Symbolism In The Great Gatsby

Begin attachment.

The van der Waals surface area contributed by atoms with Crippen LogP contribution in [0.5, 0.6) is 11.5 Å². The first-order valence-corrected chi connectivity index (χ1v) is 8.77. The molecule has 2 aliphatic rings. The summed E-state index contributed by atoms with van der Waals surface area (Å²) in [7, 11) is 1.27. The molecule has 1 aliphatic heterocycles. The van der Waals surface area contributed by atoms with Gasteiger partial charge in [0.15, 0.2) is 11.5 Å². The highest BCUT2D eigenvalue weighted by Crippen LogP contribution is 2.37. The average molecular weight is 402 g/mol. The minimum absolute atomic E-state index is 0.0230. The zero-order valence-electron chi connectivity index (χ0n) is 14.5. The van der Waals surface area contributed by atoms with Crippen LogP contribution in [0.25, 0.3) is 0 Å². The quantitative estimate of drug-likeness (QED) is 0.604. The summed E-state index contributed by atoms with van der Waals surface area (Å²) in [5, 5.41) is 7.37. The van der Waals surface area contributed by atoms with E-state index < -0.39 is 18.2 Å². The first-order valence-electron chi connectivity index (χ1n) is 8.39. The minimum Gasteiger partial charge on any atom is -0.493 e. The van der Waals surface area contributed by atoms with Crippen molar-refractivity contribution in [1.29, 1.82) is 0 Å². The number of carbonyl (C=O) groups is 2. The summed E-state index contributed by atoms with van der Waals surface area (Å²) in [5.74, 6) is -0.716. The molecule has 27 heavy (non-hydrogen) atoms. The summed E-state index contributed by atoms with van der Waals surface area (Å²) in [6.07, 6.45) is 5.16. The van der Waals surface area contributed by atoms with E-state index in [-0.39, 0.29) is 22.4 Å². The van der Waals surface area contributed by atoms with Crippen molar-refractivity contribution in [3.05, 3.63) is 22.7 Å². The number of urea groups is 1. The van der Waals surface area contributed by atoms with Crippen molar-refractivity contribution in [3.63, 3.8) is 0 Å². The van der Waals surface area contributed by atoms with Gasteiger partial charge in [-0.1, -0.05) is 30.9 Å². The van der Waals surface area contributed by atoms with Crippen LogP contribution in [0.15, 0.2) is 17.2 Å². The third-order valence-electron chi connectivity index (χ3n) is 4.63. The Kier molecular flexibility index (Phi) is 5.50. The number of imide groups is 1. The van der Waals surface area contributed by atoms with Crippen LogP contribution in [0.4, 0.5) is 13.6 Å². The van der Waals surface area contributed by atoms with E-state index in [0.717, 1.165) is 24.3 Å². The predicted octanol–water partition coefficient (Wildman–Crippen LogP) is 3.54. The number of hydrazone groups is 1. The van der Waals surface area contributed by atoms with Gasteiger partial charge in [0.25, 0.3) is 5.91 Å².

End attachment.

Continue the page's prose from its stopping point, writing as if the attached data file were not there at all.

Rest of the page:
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The 1920s were known to many as the Roaring Twenties, or the Jazz Age, for its cultural and technological “boom”; products like Listerine, electric vacuums, and electric washers were just a few of the many innovations that made, or claimed to make, many people 's lives easier. But, for as prosperous as the era was, many people took advantage of the fresh idea of credit and quickly found themselves deep in debt, while others were enjoying the new, shiny materials incorporated in their lives with little or no debt whatsoever. F. Scott Fitzgerald’s novel, The Great Gatsby, represents these ideas through a colorful story taking place in this era of time. The reader travels with Nick Carraway, a young war veteran who moves out to New York City. Along the way, he meets Jay Gatsby, his wealthy, next-door neighbor, whom will change Nick’s life forever. The 1920s were an expanding, prosperous, and vibrant time, but also brought challenges such as greed and lust for money or, perhaps, something else. It was often overshadowed by one’s hopes and dreams. In Gatsby’s case, the culture of the 1920s served him a fate of infinite loneliness due to his unrelenting love for, and dreams of a life with, Daisy Buchanan as he struggled to make his dreams come to life through his location, money, and crime, oblivious of the icy, grim reality of rejection. The 1920s was a time of opportunity to many; with the stock market in place, any person can get rich if they invested their funds. For some,
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